Fuzzy notions of freedom, innocent & sinister

Yesterday I read a NYmag.com article by Chadwick Matlin entitled “Franzenian Democracy” and felt compelled to write a response, which is as follows. (N.B. Since posting this response I have edited and added to it.)
“…that liberty is not constrained by community but a by-product of it.” Here, Obama is implicitly asserting that libertarians are against communities per se, which is nonsense, false and clearly an attempt to portray advocates of liberty as anti-social – and therefore undesirable. Advocates of libertarianism are only against the use of coercion and initiation of violence against others by individuals or groups of people (i.e. Government) within a community; in other words they oppose a community that does not respect human self-ownership.”we can’t just think about ourselves.” This is another attempt to portray advocates of liberty as selfish and un-altruistic by implying that libertarians only think of themselves, which again is nonsense. In a community that respects human self-ownership you have an absolute right to own and operate your own life, any way you wish. This is true for everybody else too and therefore your power extends only to the control of your own life, not of anyone else’s. So each individual has the most freedom they can rationally have and need – what could be more altruistic than that?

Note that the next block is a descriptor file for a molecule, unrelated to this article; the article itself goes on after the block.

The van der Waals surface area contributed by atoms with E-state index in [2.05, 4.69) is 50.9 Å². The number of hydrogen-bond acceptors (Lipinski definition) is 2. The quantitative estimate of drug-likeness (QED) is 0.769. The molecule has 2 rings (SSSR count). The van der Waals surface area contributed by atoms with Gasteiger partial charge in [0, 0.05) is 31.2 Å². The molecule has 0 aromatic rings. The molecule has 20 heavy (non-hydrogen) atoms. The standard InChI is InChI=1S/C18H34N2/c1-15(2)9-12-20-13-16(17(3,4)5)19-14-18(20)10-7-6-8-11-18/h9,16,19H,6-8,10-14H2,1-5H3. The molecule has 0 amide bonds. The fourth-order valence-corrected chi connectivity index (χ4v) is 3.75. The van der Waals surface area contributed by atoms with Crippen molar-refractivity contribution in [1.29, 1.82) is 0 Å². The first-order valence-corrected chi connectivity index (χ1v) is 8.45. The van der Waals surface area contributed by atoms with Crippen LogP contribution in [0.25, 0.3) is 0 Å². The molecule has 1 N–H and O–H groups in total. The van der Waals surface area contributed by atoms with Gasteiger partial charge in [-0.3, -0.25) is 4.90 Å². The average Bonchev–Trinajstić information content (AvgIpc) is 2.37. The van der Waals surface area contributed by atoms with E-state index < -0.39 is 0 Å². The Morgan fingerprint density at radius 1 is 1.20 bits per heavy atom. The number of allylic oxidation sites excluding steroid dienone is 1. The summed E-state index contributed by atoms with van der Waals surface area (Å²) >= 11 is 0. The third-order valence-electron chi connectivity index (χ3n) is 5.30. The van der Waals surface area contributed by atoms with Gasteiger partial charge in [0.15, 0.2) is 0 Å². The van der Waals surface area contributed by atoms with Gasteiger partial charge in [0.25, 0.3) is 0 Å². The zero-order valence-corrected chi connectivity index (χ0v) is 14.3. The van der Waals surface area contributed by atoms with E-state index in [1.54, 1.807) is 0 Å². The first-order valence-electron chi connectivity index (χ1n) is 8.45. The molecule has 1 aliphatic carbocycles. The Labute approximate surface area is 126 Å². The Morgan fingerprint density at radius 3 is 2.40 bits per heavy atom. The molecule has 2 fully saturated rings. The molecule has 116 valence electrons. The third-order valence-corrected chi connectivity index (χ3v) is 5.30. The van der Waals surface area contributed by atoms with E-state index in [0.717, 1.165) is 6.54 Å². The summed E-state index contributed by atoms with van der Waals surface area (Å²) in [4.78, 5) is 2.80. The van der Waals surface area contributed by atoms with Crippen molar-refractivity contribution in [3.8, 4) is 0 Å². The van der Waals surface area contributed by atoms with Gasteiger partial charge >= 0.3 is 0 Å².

I suspect Franzen’s book isn’t an attempt to set out arguments opposing libertarianism specifically, but in the context of this article it might be useful none the less to critique his notion of freedom from the point of view of libertarianism. Franzen’s idea that freedom for freedom’s sake can make for a grim existence, isn’t a valid argument against the libertarian philosophy, which is not freedom for freedom’s sake; it is freedom for the sake of human nature, and self-ownership is the self evident nature of human beings.

“had all day every day to figure out some decent and satisfying way to live, and yet all she ever seemed to get for all her choices and all her freedom was more miserable.” By this logic, the less choices and freedom that Patty had the happier she would have been. Rationally, this can only lead us to the conclusion that Patty would be happiest if someone else decided to lock her in a cage, which is clearly absurd.

“Franzen’s Freedom, …is that freedom is not what’s gained in the absence of obligations to others but instead found within relationships.” It would appear that Franzen’s definition of freedom, at least in the context of his book, is something different to a libertarian’s rational notion of freedom, which I doubt he was making any attempt to reference to be fair to him. A person experiencing libertarian freedom would be free from the coercion of others and from others forcing their will upon them; they would be free only of obligations they did not voluntarily agree to, not obligations in general.

Franzen appears to have done nothing more than write a story based on his own ideas about freedom, which rather than opposing libertarianism, seem to oppose some vague notion of selfishness – which hardly anyone could or would disagree with. Obama, however, deliberately mischaracterised the libertarian as a selfish, uncaring anti-social automaton (exactly the sort of person none of us would want to live with) in a shameless attempt to gain favour for his own sociopathic ideology, which is entirely predictable behavior from a politician.


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